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Feel like a bit of perjury? Don’t worry you are unlikely to ever be prosecuted

Swearing an oath with fingers crossed behind back concept for dishonesty or business fraud

by Stephen Cook

THE INTEGRITY of the New Zealand justice system is hanging precariously in the balance following a startling admission from police they?re turning a blind eye to perjury because it?s too difficult a crime to prosecute.

Just weeks after former New Zealand cricketer Chris Cairns failed to appear in a London court for a pre-trial hearing on perjury charges stemming from alleged match-fixing, police here have conceded that knowingly giving false testimony under oath is an offence that?s rarely prosecuted.

It?s a quite remarkable admission from police given the offence of perjury ? punishable by up to 14 years imprisonment ? strikes at the very core of the integrity and confidence we place in our justice system.

The use of perjured testimony not only violates due process, but it can also contribute to wrongful convictions such as that seen in the high-profile Arthur Allan Thomas murder case.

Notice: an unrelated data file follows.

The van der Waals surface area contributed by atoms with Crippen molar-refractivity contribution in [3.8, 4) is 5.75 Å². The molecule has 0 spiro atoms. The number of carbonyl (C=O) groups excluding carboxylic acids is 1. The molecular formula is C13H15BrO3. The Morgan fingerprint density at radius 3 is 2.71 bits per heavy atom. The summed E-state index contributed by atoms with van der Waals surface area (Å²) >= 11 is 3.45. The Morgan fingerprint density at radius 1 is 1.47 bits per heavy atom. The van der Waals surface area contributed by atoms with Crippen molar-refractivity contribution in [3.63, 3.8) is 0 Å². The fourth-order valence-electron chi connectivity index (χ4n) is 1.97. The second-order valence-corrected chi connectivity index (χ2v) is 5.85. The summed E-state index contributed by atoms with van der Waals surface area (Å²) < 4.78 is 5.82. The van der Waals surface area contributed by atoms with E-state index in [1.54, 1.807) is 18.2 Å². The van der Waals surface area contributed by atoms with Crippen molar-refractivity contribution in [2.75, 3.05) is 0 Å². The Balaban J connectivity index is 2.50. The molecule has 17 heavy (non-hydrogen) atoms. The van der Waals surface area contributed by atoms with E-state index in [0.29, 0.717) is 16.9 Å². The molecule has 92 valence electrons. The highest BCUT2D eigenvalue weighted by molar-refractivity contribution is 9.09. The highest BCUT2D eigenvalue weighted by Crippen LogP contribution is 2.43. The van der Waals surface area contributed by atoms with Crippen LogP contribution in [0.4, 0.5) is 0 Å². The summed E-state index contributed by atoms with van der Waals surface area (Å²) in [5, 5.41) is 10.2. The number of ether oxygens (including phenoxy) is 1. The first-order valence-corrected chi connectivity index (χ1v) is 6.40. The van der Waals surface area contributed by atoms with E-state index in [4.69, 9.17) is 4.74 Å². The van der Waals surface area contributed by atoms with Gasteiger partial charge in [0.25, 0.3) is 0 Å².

In a police job sheet from June last year obtained this week by Whaleoil, Detective Senior Sergeant Aaron Pascoe, the officer responsible for reviewing all perjury complaints in the Auckland City area, reveals the crime of perjury is not something given much attention by the Crown. ?? Read more »

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Chris Cairns fail to show, perhaps he is flatting with Julian?

Chris Cairns has failed to show up in a London court for his perjury trial.

A British judge wasn’t impressed after former New Zealand cricketer Chris Cairns failed to show up for a London court hearing in his perjury trial.

Cairns has pleaded not guilty to a perjury charge stemming from a 2012 libel trial in Britain over alleged match-fixing, and is set for trial in October.

He was due to appear at a pre-trial hearing at the Old Bailey today, along with his co-defendant, Andrew Fitch-Holland, who was his barrister in the defamation case.

But Cairns’ lawyer, Simon Ray, told the court it had “escaped everybody’s attention” that Cairns had been required to attend and his client was in Australia. ? Read more »

Police Complaints Authority won’t release results on Banks complaint